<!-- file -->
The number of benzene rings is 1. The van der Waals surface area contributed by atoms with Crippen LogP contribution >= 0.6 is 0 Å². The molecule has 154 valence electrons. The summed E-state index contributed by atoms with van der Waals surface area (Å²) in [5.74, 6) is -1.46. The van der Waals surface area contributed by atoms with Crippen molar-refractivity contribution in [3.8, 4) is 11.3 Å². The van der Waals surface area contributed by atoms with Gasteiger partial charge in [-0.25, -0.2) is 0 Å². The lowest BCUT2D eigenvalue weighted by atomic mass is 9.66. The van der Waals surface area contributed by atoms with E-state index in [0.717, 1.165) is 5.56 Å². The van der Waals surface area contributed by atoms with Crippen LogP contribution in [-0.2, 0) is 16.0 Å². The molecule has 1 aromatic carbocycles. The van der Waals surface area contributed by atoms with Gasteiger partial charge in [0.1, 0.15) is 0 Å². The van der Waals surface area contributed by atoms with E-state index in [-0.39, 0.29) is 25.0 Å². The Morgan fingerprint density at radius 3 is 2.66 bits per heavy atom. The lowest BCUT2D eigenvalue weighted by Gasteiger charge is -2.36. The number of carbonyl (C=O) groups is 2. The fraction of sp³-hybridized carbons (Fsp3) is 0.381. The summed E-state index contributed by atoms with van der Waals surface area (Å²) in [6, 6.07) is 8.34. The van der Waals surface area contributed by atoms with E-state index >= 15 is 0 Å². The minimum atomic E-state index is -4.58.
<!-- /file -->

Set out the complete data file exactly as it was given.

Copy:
The number of benzene rings is 1. The van der Waals surface area contributed by atoms with Crippen LogP contribution >= 0.6 is 0 Å². The molecule has 154 valence electrons. The summed E-state index contributed by atoms with van der Waals surface area (Å²) in [5.74, 6) is -1.46. The van der Waals surface area contributed by atoms with Crippen molar-refractivity contribution in [3.8, 4) is 11.3 Å². The van der Waals surface area contributed by atoms with Gasteiger partial charge in [-0.25, -0.2) is 0 Å². The lowest BCUT2D eigenvalue weighted by atomic mass is 9.66. The van der Waals surface area contributed by atoms with E-state index in [0.717, 1.165) is 5.56 Å². The van der Waals surface area contributed by atoms with Crippen LogP contribution in [-0.2, 0) is 16.0 Å². The molecule has 1 aromatic carbocycles. The van der Waals surface area contributed by atoms with Gasteiger partial charge in [0.1, 0.15) is 0 Å². The van der Waals surface area contributed by atoms with E-state index in [-0.39, 0.29) is 25.0 Å². The Morgan fingerprint density at radius 3 is 2.66 bits per heavy atom. The lowest BCUT2D eigenvalue weighted by Gasteiger charge is -2.36. The number of carbonyl (C=O) groups is 2. The fraction of sp³-hybridized carbons (Fsp3) is 0.381. The summed E-state index contributed by atoms with van der Waals surface area (Å²) in [6, 6.07) is 8.34. The van der Waals surface area contributed by atoms with E-state index >= 15 is 0 Å². The minimum atomic E-state index is -4.58.